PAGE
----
Saturday, May 3, 2014

Want to Sell a Mining Property? Due Diligence


Want to Sell a Mining Property? Due Diligence

In this post I will provide some guidance as to the issue: what to expect from the Buyer side – when they receive you offer to buy a mining property.
As we usually buy something, we, as a rule, perform some sort of investigation before this. This is very true for everything, especially business. In business transactions, this sort of investigation is normally referred to as Due Diligence.  This term originated in the USA in section 11(b)(3) of the Securities Act of 1933. Since this year evaluation process, related to various transactions, in the USA has been termed ‘due diligence ’. Mostly it includes:
  • investigation into the acquisition of a company or assets in a commercial context;
  • risk analysis in financing;
  • general pre-contractual enquiries.
Investopedia defines: Offers to purchase an asset are usually dependent on the results of due diligence analysis. This includes reviewing all financial records plus anything else deemed material to the sale. Sellers could also perform a due diligence analysis on the buyer. Items that may be considered are the buyer’s ability to purchase, as well as other items that would affect the purchased entity or the seller after the sale has been completed.
There is tons of information on the Web, regarding Due Diligence – some of links are provided at the end of this post. For mining industry — John T. Boyd – one of the leading world experts in mining has the following definition at their Web-site: “Mining Due Diligence Definition: appropriate level of study by knowledgeable professionals to identify and assess significant factors affecting the future operation of the subject mining property.” Due Diligence is required and conducted no matter at what stage the mineral property is: prospecting, exploration, resource definition, reserve estimation, development, production or reclamation.
Due Diligence is the assessment of a project/company undertaken by a potential purchaser. The results of this assessment are used to assess project risk profile, value the asset and decide the purchase price. The following graph represents some of the typical issues:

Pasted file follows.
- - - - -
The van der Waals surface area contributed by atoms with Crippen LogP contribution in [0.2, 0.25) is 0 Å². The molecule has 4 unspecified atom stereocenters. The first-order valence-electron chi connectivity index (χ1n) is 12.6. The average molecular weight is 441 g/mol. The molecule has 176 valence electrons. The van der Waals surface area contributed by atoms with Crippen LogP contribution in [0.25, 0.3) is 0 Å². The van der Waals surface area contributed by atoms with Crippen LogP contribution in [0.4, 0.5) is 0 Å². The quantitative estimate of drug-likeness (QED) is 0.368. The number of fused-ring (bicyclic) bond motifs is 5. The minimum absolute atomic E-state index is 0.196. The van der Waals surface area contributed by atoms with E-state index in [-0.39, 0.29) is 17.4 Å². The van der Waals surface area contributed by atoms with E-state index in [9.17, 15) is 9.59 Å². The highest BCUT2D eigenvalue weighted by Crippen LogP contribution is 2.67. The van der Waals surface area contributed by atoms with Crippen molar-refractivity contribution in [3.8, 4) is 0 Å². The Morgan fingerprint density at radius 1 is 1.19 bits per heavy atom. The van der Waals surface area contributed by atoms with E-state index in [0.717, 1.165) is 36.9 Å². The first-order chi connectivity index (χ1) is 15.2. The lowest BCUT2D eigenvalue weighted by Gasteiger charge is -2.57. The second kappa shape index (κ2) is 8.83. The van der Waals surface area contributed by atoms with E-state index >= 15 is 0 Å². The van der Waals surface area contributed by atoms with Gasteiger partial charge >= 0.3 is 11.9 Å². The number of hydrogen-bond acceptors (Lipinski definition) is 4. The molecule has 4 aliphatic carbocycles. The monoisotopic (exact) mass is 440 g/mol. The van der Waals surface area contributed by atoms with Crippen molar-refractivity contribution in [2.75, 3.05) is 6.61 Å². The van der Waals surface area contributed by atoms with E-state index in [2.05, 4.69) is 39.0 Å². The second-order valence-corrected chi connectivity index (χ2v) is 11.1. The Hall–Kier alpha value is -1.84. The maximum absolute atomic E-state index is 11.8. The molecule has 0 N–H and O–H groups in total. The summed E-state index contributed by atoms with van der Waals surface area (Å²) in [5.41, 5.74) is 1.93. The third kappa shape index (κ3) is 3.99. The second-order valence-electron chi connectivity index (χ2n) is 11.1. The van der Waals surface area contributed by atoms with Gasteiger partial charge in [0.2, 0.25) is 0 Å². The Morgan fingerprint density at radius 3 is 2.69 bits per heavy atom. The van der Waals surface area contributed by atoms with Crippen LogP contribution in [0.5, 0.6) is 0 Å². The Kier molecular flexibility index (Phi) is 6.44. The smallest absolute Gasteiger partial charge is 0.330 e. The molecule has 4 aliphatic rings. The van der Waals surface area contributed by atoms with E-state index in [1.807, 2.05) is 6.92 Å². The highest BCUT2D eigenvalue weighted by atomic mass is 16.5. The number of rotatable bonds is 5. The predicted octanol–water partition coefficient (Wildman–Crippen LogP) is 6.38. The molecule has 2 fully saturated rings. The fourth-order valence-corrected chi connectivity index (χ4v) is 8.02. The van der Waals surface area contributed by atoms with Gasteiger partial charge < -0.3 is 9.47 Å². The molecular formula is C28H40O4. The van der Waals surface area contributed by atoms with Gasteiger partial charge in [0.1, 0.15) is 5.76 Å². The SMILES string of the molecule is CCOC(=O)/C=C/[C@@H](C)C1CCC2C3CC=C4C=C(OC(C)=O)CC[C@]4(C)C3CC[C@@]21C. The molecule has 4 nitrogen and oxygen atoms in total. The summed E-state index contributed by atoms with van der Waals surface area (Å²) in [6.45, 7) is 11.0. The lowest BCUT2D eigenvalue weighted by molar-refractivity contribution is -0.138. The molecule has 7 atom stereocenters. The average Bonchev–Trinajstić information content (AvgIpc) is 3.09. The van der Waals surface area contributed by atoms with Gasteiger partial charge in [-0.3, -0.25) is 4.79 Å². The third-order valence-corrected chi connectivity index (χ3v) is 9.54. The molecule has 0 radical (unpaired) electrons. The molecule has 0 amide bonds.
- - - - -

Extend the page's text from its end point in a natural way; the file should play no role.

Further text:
When you are selling Exploration Project or Joint Venture Partnership – as the rule the Due Diligence Process is focused on identification of exploration potential or “blue sky” of the property or properties being sold. Of course, one of the major elements is the site visit; however, in some cases this is not implemented. The due diligence expert usually has a good expertise and exploration experience in the type of deposits; and his effort results in identifying both the positive and negative aspects of the property to be sold. Prior to commencement of on-site due diligence a legal review is conducted to ensure that the property can be acquired and that the acquisition will not trigger any first right of refusal issues.
In case of Producing Properties a big team might be involved in Due Diligence – the one that consists of professionals from geological, mining, metallurgical and environmental disciplines. All contracts for all aspects of the mine operations shall be reviewed, including but not limited to permits, sales or hedging contracts and union and employee contracts. The team shall make a site visit to evaluate the current condition of the assets to be sold; both the physical assets as well as the personnel involved in operations. The following particular issues may be investigated: the existing reserves within the mine; any modifications that can be implemented immediately to reduce costs or improve recoveries; possibility of expanding the reserves with near-mine exploration; mine infrastructure and equipment may be evaluated and valued as part of the due diligence process.
So, basically this concludes my short overview of Due Diligence as a part of selling the mine process. More detailed information may be found on the following links:
Google Books provide two very useful sources:
The Due Diligence Handbook by Linda S. Spedding
Due diligence: the critical stage in mergers and acquisitions By Peter Howson
A very good example: Case Study in Due Diligence – Southern Arc Minerals . In this particular case the following areas were examined: management; geologists; company strategy; geopolitics; right to exploit; disclosure of technical data and assay results; valuation of resources; risks and assumptions
Due Diligence Checklist
Mining Investors. Understanding the legal structure of a mining company and identifying its management, shareholders and relationship with the financial markets. By MiningWatch Canada
Overview of mineral property appraising
Due Diligence Reviews: Assessing Effective Acquisitions by Gilles Arseneau, Ph.D., P.Geo
The Checklist for Mining Due Diligence is provided in this article: Independent Engineer / Due Diligence Reviews
Due Diligence in Mining at Infomine
OECD Pilot Project in the Mining Sector: Promoting Responsible Investment through Enhanced Due Diligence
DUE-DILIGENCE REVIEW AN ESSENTIAL PART OF PROJECT FINANCE Pincock, Allen & Holt (PAH) is a consulting and engineering firm serving the international mineral resource industry


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